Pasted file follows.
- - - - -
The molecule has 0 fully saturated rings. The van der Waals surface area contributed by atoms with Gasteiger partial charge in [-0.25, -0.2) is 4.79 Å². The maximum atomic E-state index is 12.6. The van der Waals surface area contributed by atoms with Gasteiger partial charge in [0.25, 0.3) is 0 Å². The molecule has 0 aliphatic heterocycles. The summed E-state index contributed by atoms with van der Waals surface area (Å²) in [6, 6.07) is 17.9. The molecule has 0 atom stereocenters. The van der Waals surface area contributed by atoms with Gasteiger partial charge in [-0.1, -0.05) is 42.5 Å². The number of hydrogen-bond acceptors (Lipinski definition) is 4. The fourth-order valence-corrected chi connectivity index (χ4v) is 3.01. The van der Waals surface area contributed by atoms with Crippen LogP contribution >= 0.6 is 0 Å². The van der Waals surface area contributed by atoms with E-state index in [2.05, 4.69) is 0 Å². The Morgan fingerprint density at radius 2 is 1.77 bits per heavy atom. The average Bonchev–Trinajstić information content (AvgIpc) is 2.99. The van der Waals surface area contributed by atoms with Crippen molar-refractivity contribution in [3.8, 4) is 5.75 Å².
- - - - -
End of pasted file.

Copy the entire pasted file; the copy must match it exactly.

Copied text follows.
The molecule has 0 fully saturated rings. The van der Waals surface area contributed by atoms with Gasteiger partial charge in [-0.25, -0.2) is 4.79 Å². The maximum atomic E-state index is 12.6. The van der Waals surface area contributed by atoms with Gasteiger partial charge in [0.25, 0.3) is 0 Å². The molecule has 0 aliphatic heterocycles. The summed E-state index contributed by atoms with van der Waals surface area (Å²) in [6, 6.07) is 17.9. The molecule has 0 atom stereocenters. The van der Waals surface area contributed by atoms with Gasteiger partial charge in [-0.1, -0.05) is 42.5 Å². The number of hydrogen-bond acceptors (Lipinski definition) is 4. The fourth-order valence-corrected chi connectivity index (χ4v) is 3.01. The van der Waals surface area contributed by atoms with Crippen LogP contribution >= 0.6 is 0 Å². The van der Waals surface area contributed by atoms with E-state index in [2.05, 4.69) is 0 Å². The Morgan fingerprint density at radius 2 is 1.77 bits per heavy atom. The average Bonchev–Trinajstić information content (AvgIpc) is 2.99. The van der Waals surface area contributed by atoms with Crippen molar-refractivity contribution in [3.8, 4) is 5.75 Å².